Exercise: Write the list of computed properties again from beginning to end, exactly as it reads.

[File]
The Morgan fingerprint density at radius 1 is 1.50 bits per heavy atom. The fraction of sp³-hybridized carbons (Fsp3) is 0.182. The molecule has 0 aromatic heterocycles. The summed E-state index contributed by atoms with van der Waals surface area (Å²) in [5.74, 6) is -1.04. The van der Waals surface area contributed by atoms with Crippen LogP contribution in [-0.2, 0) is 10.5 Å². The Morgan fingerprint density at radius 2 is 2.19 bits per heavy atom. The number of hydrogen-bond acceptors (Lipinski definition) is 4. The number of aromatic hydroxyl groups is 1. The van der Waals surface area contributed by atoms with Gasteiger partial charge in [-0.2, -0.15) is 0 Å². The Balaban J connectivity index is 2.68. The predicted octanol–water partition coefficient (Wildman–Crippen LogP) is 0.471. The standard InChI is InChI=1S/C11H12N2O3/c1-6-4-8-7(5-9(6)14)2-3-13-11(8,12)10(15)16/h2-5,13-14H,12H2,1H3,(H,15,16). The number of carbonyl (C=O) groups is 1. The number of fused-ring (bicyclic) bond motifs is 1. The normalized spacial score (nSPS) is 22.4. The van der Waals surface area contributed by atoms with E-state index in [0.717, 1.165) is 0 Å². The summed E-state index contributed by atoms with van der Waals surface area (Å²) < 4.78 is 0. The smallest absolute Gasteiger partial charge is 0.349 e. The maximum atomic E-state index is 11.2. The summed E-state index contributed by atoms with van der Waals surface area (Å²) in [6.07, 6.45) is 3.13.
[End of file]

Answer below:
The Morgan fingerprint density at radius 1 is 1.50 bits per heavy atom. The fraction of sp³-hybridized carbons (Fsp3) is 0.182. The molecule has 0 aromatic heterocycles. The summed E-state index contributed by atoms with van der Waals surface area (Å²) in [5.74, 6) is -1.04. The van der Waals surface area contributed by atoms with Crippen LogP contribution in [-0.2, 0) is 10.5 Å². The Morgan fingerprint density at radius 2 is 2.19 bits per heavy atom. The number of hydrogen-bond acceptors (Lipinski definition) is 4. The number of aromatic hydroxyl groups is 1. The van der Waals surface area contributed by atoms with Gasteiger partial charge in [-0.2, -0.15) is 0 Å². The Balaban J connectivity index is 2.68. The predicted octanol–water partition coefficient (Wildman–Crippen LogP) is 0.471. The standard InChI is InChI=1S/C11H12N2O3/c1-6-4-8-7(5-9(6)14)2-3-13-11(8,12)10(15)16/h2-5,13-14H,12H2,1H3,(H,15,16). The number of carbonyl (C=O) groups is 1. The number of fused-ring (bicyclic) bond motifs is 1. The normalized spacial score (nSPS) is 22.4. The van der Waals surface area contributed by atoms with E-state index in [0.717, 1.165) is 0 Å². The summed E-state index contributed by atoms with van der Waals surface area (Å²) < 4.78 is 0. The smallest absolute Gasteiger partial charge is 0.349 e. The maximum atomic E-state index is 11.2. The summed E-state index contributed by atoms with van der Waals surface area (Å²) in [6.07, 6.45) is 3.13.